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Psoriatic Arthritis - 10 Things You Should Know

From Diagnosis to Prognosis

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Updated April 14, 2014

Psoriatic Arthritis - 10 Things You Should Know Photo by Ken Roberts (iStockphoto)

Psoriatic arthritis is classified as one of the spondyloarthropathies (a group of conditions linked to spine arthritis). It is important to be accurately diagnosed with psoriatic arthritis so that treatment options can be considered early in the course of the disease. There are 10 things you should know about psoriatic arthritis.

1 - Psoriatic arthritis is a type of arthritis associated with the skin disease psoriasis.

Psoriatic arthritis is a chronic type of arthritis. In some patients, symptoms associated with psoriatic arthritis are mild. In those patients with mild disease, the symptoms can come and go. For other patients with psoriatic arthritis, the course of the disease is more persistent.

2 - Psoriatic arthritis can affect any joint in the body.

Typically, psoriatic arthritis affects large joints of the lower extremities, distal joints of the fingers and toes, as well as the back and sacroiliac joints. There are 5 clinical patterns of psoriatic arthritis which are not mutually exclusive and may evolve from one to another:

  • asymmetrical monoarticular and oligoarticular arthritis
  • symmetrical polyarticular arthritis
  • distal interphalangeal joint involvement
  • arthritis mutilans
  • axial or spondylitis type

Each type is explained in Psoriatic Arthritis - Fast Facts.

3 - About 40 percent of psoriatic arthritis patients have a family history of psoriasis or arthritis.

The cause of psoriatic arthritis is still unknown. Patients with a family history of psoriasis or arthritis support the theory that genetic factors may be related to the cause. Environmental triggers may also play a role. For example, psoriasis can be triggered by strep throat in some cases.

4 - About 15 percent of people with psoriasis eventually develop psoriatic arthritis.

The symptoms of psoriasis and chronic joint inflammation often develop separately for psoriatic arthritis patients. In 85 percent of psoriatic arthritis patients, symptoms of psoriasis develop before arthritis symptoms. Arthritis develops before psoriasis in up to 15 percent of psoriatic arthritis patients. Psoriasis and arthritis can develop years apart.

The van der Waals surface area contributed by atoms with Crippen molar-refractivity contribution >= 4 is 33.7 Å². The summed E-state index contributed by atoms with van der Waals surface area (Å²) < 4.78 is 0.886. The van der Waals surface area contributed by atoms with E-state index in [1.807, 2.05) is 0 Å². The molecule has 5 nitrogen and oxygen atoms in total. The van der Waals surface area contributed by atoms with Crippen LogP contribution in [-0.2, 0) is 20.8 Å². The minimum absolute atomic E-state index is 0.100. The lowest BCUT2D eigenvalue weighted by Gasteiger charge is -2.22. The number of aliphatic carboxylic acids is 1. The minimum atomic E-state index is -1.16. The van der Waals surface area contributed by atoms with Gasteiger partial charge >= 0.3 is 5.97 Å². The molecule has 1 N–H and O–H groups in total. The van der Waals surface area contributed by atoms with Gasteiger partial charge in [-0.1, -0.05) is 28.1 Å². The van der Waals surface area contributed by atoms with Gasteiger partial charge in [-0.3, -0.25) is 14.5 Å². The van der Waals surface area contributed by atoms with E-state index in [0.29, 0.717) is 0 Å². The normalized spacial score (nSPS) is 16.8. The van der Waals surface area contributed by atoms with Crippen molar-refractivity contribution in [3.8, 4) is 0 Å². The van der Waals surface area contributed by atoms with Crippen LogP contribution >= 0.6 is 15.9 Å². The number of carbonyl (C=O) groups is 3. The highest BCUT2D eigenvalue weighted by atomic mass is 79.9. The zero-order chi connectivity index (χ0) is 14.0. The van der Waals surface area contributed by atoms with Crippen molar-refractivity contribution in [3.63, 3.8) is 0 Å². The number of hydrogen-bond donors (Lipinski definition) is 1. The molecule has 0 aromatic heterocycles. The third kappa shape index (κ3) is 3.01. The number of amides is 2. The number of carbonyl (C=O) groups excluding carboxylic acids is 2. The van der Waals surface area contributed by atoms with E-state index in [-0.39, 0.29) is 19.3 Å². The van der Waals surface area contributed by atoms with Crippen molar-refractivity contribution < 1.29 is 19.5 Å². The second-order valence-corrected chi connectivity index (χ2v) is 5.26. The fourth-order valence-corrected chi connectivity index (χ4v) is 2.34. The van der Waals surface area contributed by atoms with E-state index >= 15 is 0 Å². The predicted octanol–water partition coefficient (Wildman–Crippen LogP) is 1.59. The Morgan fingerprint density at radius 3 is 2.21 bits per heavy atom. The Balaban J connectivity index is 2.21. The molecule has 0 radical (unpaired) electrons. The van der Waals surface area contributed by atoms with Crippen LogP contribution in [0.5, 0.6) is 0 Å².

5 - Psoriatic arthritis may be misdiagnosed as gout or rheumatoid arthritis.

Gout and rheumatoid arthritis share some of the signs and symptoms associated with psoriatic arthritis. Tests must be performed to rule out the other conditions. Painful, swollen joints are common to all three of the conditions mentioned. Skin and nail changes consistent with psoriasis help to pin down the diagnosis. Skin biopsies are also sometimes obtained to help diagnose psoriatic arthritis.

6 - Psoriatic arthritis, unlike rheumatoid arthritis, may only need to be treated when symptoms arise.

When symptoms subside and psoriatic arthritis is less active, it may be possible to stop treatment for some patients until symptoms re-appear. NSAIDs (nonsteroidal anti-inflammatory drugs) are typically the first line of treatment for psoriatic arthritis. DMARDs (disease-modifying anti-rheumatic drugs) may be added to the treatment course. Biologic drugs are also among the treatment options.

7 - There are factors which are predictive of a worse prognosis for psoriatic patients.

The prognosis for psoriatic arthritis patients is worse if they have:

  • extensive skin involvement
  • strong family history of psoriasis
  • female gender
  • disease onset at younger than 20 years of age
  • expression of genes HLA-B27, HLA-DR3, HLA-DR4
  • polyarticular (i.e., arthritis affecting several joints) or erosive arthritis (i.e., joint damage from inflammation)

8 - About 2 percent of the Caucasian population in North America has psoriasis. Of those people, 5 to 7 percent have inflammatory arthritis in some form.

According to the Arthritis Foundation, 95 percent of people with psoriatic arthritis have swelling in joints outside of the spine and more than 80 percent have nail lesions. Psoriatic arthritis usually develops between 30 to 50 years of age. Men and women seem to have equal risk for developing psoriatic arthritis.

9 - There is a 50-fold increased risk of developing psoriatic arthritis in first-degree relatives of patients who have the disease.

Researchers have also determined that in identical twins, there is 70 percent concordance (i.e., the degree of similarity in a pair of twins with regard to the presence or absence of a particular disease) for psoriasis. Interestingly, there is a two-fold increased risk of transmitting psoriatic arthritis by an affected father compared to an affected mother.

10 - No laboratory tests or specific X-ray results offer definitive diagnostic criteria for psoriatic arthritis.

Laboratory tests for nonspecific inflammation (i.e., sedrate and CRP) may be elevated when psoriatic arthritis is active. Typically, the psoriatic arthritis patient is negative for rheumatoid factor. If rheumatoid factor is positive, it may be a case of psoriasis combined with rheumatoid arthritis, rather than a case of psoriatic arthritis.

Sources:

Psoriatic Arthritis. Patient Education - American College of Rheumatology. May 2004.

Psoriatic Arthritis. Don Martin, M.D., Johns Hopkins Arthritis Center. July 3, 2007.

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